From 3D printed cheesecake to vegan calamari, alternative foods are on the menu as scientists are now showing us what may be in store for the future of dining. Could 3D printing save us from too many pots and pans with a pinch of technology?
Just this month, researchers at the American Chemical Society revealed that they have developed a new approach for simulating seafood. After combining two types of sustainable plant-based proteins, they used a 3D printer to create the shape of rings and give them a variety of textures to mimic real calamari. After placing the faux calamari in an air fryer, the result was a crispy seafood alternative.
Not a seafood fan? 3D printed desserts are also on the research menu: In March, researchers at Columbia Engineering's Creative Machines Lab fabricated a seven-ingredient vegan cheesecake with a 3D printer. Their findings, published in Nature, highlight some appetizing benefits of 3D food creations.
“Constructing edible meals via AM [additive manufacturing]—rather than by hand—gives us the ability to localize flavors and textures on a millimeter-scale to create new food experiences,” they noted. “We also see other important uses for 3D food printing, creating alternatives to bland, unattractive pureed foods for those with swallowing and other digestive disorders.”
Additive manufacturing (AM)—a term applied to 3D printing industrial processes—can mass-produce products for a number of fields, including aerospace, defense, and medical, among others. While AM in food production began in 2007, it may take still take a while for 3D printed foods to become a widely accepted reality—for consumers and the food industry alike.
Standards and the 3D Printing Evolution
From the medical field to 3D printed houses, and now, courses on the menu, opportunities for 3D printing keep growing. A number of standards support the evolution of the 3D printing industry, with just a few examples:
ISO/IEC 3532-1:2023, Information technology - Medical image-based modelling for 3D printing - Part 1: General requirements, specifies the requirements for medical image-based modelling for 3D printing for medical applications. It concerns accurate 3D data modelling in the medical field using medical image data generated from computed tomography (CT) devices. It also specifies the principal considerations for the general procedures of medical image-based modelling. It excludes soft tissue modelling from magnetic resonance image (MRI).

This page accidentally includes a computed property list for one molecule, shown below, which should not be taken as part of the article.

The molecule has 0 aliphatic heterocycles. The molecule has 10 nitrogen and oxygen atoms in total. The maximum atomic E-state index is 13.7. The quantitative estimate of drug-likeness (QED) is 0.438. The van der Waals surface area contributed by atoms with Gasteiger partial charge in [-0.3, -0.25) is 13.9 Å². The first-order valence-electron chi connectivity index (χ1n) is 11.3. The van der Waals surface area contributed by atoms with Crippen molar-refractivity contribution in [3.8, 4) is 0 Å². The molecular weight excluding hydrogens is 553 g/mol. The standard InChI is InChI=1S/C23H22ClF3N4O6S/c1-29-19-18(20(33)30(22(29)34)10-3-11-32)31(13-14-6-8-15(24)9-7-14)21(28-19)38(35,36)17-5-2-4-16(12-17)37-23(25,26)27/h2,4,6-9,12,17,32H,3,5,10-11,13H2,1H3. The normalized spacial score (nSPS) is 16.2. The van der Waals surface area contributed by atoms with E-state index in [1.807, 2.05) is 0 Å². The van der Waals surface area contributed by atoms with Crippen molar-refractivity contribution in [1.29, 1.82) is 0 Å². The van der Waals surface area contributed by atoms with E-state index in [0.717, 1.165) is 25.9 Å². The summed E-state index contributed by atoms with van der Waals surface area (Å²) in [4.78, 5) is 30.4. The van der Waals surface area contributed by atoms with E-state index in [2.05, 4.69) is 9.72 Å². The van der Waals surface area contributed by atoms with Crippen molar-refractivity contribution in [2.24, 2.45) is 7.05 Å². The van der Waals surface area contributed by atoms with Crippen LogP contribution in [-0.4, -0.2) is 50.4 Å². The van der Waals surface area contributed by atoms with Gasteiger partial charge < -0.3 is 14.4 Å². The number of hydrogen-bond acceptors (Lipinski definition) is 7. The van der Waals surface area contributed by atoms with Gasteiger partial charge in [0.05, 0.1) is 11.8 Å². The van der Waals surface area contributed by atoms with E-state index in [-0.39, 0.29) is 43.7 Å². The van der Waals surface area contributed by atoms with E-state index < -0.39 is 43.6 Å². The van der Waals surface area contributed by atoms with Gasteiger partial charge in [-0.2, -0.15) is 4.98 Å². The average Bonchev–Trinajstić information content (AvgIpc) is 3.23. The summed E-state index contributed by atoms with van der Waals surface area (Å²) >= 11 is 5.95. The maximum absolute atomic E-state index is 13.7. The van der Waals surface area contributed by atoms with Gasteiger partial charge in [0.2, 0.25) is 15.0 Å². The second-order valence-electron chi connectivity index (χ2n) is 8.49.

The document was prepared by the Joint Technical Committee of the International Organization for Standardization and the International Electrotechnical Commission, ISO/IEC JTC 1, Information technology. The U.S. plays a leading role in JTC 1, with ANSI serving as Secretariat and 39 national bodies participating.
To support design and construction, UL Solutions has published UL 3401 Ed. 2-2022, Outline of Investigation for 3D Printed Building Construction. This standard covers the evaluation of building elements (including, but not limited to panels, walls, partitions, floor-ceilings, roofs, columns, and beams) and structures that are fabricated using an AM or 3D printing process.
Another standard published by UL Solutions, UL 2904 Ed. 2-2023, Standard Method for Testing and Assessing Particle and Chemical Emissions from 3D Printers, presents methodologies for characterizing and quantifying coarse, fine, and ultrafine particles and volatile organic compound (VOC) emissions from operating three-dimensional (3D) printers under normal conditions of use in defined indoor environments including classroom, office, and residential scenarios.
Access more information about ANSI’s efforts in this space through the America Makes & ANSI Additive Manufacturing Standardization Collaborative (AMSC), launched in 2016. In July 2023, the AMSC published the Standardization Roadmap for Additive Manufacturing, Version 3.0. The roadmap describes the current and desired future standardization landscape for additive manufacturing (AM), and focuses on industrial market sectors using AM technologies.